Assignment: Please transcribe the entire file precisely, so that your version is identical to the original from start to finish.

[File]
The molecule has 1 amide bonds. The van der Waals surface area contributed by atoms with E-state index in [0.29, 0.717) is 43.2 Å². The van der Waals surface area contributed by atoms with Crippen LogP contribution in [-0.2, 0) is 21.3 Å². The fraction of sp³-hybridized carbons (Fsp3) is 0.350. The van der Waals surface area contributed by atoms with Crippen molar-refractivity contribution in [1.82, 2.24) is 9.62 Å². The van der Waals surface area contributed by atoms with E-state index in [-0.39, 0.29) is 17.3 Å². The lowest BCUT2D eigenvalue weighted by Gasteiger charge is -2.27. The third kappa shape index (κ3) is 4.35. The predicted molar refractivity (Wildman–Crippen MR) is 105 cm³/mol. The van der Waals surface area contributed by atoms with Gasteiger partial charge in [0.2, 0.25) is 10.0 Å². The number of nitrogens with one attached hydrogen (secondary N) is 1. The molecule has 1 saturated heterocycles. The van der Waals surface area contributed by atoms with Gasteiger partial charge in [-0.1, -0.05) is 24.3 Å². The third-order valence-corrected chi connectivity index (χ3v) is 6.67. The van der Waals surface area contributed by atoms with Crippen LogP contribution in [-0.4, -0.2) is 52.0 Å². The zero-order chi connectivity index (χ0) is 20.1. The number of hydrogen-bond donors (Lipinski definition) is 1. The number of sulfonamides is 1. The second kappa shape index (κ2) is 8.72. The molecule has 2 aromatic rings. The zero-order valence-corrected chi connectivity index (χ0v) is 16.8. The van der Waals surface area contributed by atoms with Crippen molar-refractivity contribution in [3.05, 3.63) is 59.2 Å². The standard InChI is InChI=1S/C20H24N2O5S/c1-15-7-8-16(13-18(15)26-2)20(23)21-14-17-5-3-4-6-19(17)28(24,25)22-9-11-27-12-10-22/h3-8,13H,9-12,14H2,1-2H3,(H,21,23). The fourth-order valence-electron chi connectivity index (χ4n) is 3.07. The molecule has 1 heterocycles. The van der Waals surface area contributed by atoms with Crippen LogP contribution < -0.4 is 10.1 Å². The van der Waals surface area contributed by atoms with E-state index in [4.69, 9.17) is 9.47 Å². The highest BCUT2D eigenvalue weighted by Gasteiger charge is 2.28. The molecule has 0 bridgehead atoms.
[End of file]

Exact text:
The molecule has 1 amide bonds. The van der Waals surface area contributed by atoms with E-state index in [0.29, 0.717) is 43.2 Å². The van der Waals surface area contributed by atoms with Crippen LogP contribution in [-0.2, 0) is 21.3 Å². The fraction of sp³-hybridized carbons (Fsp3) is 0.350. The van der Waals surface area contributed by atoms with Crippen molar-refractivity contribution in [1.82, 2.24) is 9.62 Å². The van der Waals surface area contributed by atoms with E-state index in [-0.39, 0.29) is 17.3 Å². The lowest BCUT2D eigenvalue weighted by Gasteiger charge is -2.27. The third kappa shape index (κ3) is 4.35. The predicted molar refractivity (Wildman–Crippen MR) is 105 cm³/mol. The van der Waals surface area contributed by atoms with Gasteiger partial charge in [0.2, 0.25) is 10.0 Å². The number of nitrogens with one attached hydrogen (secondary N) is 1. The molecule has 1 saturated heterocycles. The van der Waals surface area contributed by atoms with Gasteiger partial charge in [-0.1, -0.05) is 24.3 Å². The third-order valence-corrected chi connectivity index (χ3v) is 6.67. The van der Waals surface area contributed by atoms with Crippen LogP contribution in [-0.4, -0.2) is 52.0 Å². The zero-order chi connectivity index (χ0) is 20.1. The number of hydrogen-bond donors (Lipinski definition) is 1. The number of sulfonamides is 1. The second kappa shape index (κ2) is 8.72. The molecule has 2 aromatic rings. The zero-order valence-corrected chi connectivity index (χ0v) is 16.8. The van der Waals surface area contributed by atoms with Crippen molar-refractivity contribution in [3.05, 3.63) is 59.2 Å². The standard InChI is InChI=1S/C20H24N2O5S/c1-15-7-8-16(13-18(15)26-2)20(23)21-14-17-5-3-4-6-19(17)28(24,25)22-9-11-27-12-10-22/h3-8,13H,9-12,14H2,1-2H3,(H,21,23). The fourth-order valence-electron chi connectivity index (χ4n) is 3.07. The molecule has 1 heterocycles. The van der Waals surface area contributed by atoms with Crippen LogP contribution < -0.4 is 10.1 Å². The van der Waals surface area contributed by atoms with E-state index in [4.69, 9.17) is 9.47 Å². The highest BCUT2D eigenvalue weighted by Gasteiger charge is 2.28. The molecule has 0 bridgehead atoms.